Irish Language Blog

Samhain (1 Mí na Samhna): The First Day of Winter Posted by on Oct 29, 2010 in Irish Language

(le Róislín) 

Not only was Samhain the first day of the traditional Celtic year – it was also the first day of winter, fitting neatly with the rest of the laethanta trascheathrún (cross-quarter days) san fhéilire Ceilteach.  The others are Imbolc (1 Feabhra/February, now usually called Lá Fhéile Bríde), Bealtaine (1 May), and Lughnasa (aka Lúnasa, 1 August).

The idea that November 1st is the beginning of Winter is also shown in the Welsh terms for Halloween (Nos Galan Gaeaf or Gŵyl Calan Gaeaf) and for November First (Calan Gaeaf).  As you might expect, “nos” is “night” in Welsh. Gŵyl is “festival” and is related to the Irish “féile” (despite only having one letter in common!) and both are related to the Latin “vigilia.”

Calan Gaeaf” means “the first day of winter.”  It comes from “calan,” (first day of a month, like “Calan Mai;” related to Calends, calendar, etc.) and “gaeaf.”  “Gaeaf” is pronounced like English “guy” + “of,” with the final “f” like a “v,” or silent (for once I’m just using English analogies rather than phonetics or my phonetics “rough guide” since it seems more straightforward for this case).

Gaeaf” is related to the Irish word for “winter” as well as to the term in Scottish Gaelic and Manx.  And Breton and Cornish.  So what’s the Irish word for “winter.”  Ná bí buartha – I’ve just given your memory a chance to be jogged and the various Celtic terms for “winter” are in the note below.  Just out of eye-drift range.  Not sure if “eye-drift range” is really a term in English, but it seems to fit the bill.

Whether you observe the day as Samhain, Calan Gaeaf, or Lá na Naomh Uile, bain sult as (enjoy it).  And although it’s not particularly traditional in Irish, one could always say “Oíche Shamhna shona [happy] duit” (on a analogy with “Nollaig Shona duit”).  It would seem like a contradiction in terms to use “beannachtaí” as one does with Easter (Beannachtaí na Cásca).  Greetings for holidays in Irish usually involve either the word “sona” (happy, or “shona” [HUN-nuh], the feminine form) or “beannachtaí” (blessings), so there’s not much choice!  SGF —  Róislín

Nóta a hAon: winter: Irish: geimhreadh (geimhridh, of winter; an gheimhridh, of the winter etc.); Scottish Gaelic: geamhrach, Manx: geurey; Cornish: gwav, Breton: goañv.  An example of very consistent pan-Celtic vocabulary, despite all the spelling differences!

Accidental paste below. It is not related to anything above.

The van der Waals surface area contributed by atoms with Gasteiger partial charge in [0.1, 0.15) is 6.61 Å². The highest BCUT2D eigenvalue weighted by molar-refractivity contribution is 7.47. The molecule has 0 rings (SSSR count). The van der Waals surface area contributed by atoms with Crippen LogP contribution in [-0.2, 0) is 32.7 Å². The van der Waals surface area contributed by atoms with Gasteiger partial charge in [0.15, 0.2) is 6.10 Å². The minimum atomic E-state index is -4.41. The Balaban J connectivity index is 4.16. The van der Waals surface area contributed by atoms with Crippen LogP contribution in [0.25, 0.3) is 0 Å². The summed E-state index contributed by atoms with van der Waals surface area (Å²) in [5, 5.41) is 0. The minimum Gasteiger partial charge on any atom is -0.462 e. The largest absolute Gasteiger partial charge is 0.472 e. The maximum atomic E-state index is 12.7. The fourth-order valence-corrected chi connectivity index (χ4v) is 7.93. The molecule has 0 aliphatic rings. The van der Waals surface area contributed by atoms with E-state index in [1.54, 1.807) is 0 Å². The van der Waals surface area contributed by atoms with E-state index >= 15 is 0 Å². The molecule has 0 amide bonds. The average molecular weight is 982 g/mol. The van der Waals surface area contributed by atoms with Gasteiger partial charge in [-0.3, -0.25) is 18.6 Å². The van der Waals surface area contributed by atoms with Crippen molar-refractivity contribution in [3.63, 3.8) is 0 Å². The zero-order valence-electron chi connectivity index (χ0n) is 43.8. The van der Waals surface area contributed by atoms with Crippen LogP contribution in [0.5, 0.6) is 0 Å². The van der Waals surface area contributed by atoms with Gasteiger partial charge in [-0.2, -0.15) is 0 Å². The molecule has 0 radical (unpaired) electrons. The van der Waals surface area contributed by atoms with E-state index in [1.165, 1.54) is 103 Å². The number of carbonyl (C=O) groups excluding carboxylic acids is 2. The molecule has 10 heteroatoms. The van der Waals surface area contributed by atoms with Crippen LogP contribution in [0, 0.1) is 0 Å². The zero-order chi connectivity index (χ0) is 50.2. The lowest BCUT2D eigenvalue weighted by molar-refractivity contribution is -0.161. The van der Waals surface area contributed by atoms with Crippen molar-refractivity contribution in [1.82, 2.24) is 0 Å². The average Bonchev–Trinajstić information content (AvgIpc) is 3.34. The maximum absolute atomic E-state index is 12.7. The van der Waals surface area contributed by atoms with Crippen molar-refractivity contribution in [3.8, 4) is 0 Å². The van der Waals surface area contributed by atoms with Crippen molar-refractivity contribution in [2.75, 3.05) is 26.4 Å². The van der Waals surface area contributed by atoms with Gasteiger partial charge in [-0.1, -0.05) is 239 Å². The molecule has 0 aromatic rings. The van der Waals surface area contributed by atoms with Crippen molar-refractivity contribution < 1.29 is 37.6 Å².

All these words derive from an early Celtic form, *gaimo, or its variants.  You might be thinking “gaim” to “geimh-” or “geamh-“ for the Irish and Scottish forms, OK, but “m” to “f” in “gaeaf” for the Welsh?  Hunh?  “Elementary, my dear foghlaimeoir / fòghlumach / dysgwr!”  The letter “m” regularly changes to “f” [pronounced “v”] in Modern Welsh (as in merch, daughter, dy ferch, your daughter; mam, mother, dy fam, your mother, etc.) so it’s not too surprising that the “m” of “*gaimo” ends up as an “f” in Modern Welsh.  Remember how the pronunciation has ended up in Modern Irish, with the “-mh-“ also pronounced like a “v”.  And, sure, that explanation is not for the saineolaithe teangeolaíochta out there, just the bare bones to reassure learners that these mutation of letters are not random and unpredictable.  They’re actually quite logical and predictable.  I suppose I should add, “in their own special way.”

Nóta a Dó (Fuaimniú): geimhreadh [GyEV-ruh, GEER-uh, GyEV-roo, etc. – I don’t always try to do multiple dialect pronunciations as I’ve done here, but for this word they all seem quite prominent]; trascheathrún [TRASS-HYA-hroon] cross-quarter, from tras + ceathrú (quarter portion, here lenited to start with “ch” since it’s the second element of a compound word).

And for those who want to master the Welsh phrases: in gŵyl, the circumflex above the “w” indicates that it is pronounced “oo,” not like the typical Welsh combination of “gwy” as in “gwyn” (white, also a man’s name), “gwynt” (wind), or “Gwyddel” (an Irishman).

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  1. Ruthan:

    Great explanation! Thanks 😉 (I’m studying Celtic Studies in Germany, it’s great to see things we learn outside of the university…)

    • róislín:

      @Ruthan Go raibh maith agat! Glad you found it helpful. Ádh mór leis an chúrsa staidéir sa Ghearmáin!

  2. Niki:

    Go raibh maith agat! Living in Wales at the moment, and couldn’t figure out why my English housemate was insisting that 1st December was the start of winter. Glad to know it’s just cultural differences. =)

    • róislín:

      @Niki Sea, sin é, difríochtaí cultúrtha. Cén áit sa Bhreatain Bheag a bhfuil tú? Where in Wales are you? Chaith mise bliain in Aberystwyth. Thanks for writing in!

  3. Karen Roberts:

    Diolch yn fawr. I studied Celtic Studies (and Eng. Lit) at UCLA in the 1970s; the languages have always been harder for me, since – until the internet- it was hard to find people to speak with. But I’ve always kept up with the history, culture and politics, and greatly appreciate your contributions and thi explanation, in particular.

    Gŵyl Calan Gaeaf Hapus

    • róislín:

      @Karen Roberts Annwyl Karen,
      Diolch yn fawr iawn am eich neges.

      Agus i nGaeilge: Tá áthas orm go dtaitníonn na blaganna leat.

      Gŵyl Calan Gaeaf Hapus i chi hefyd, agus Oíche Shamhna Shona freisin.

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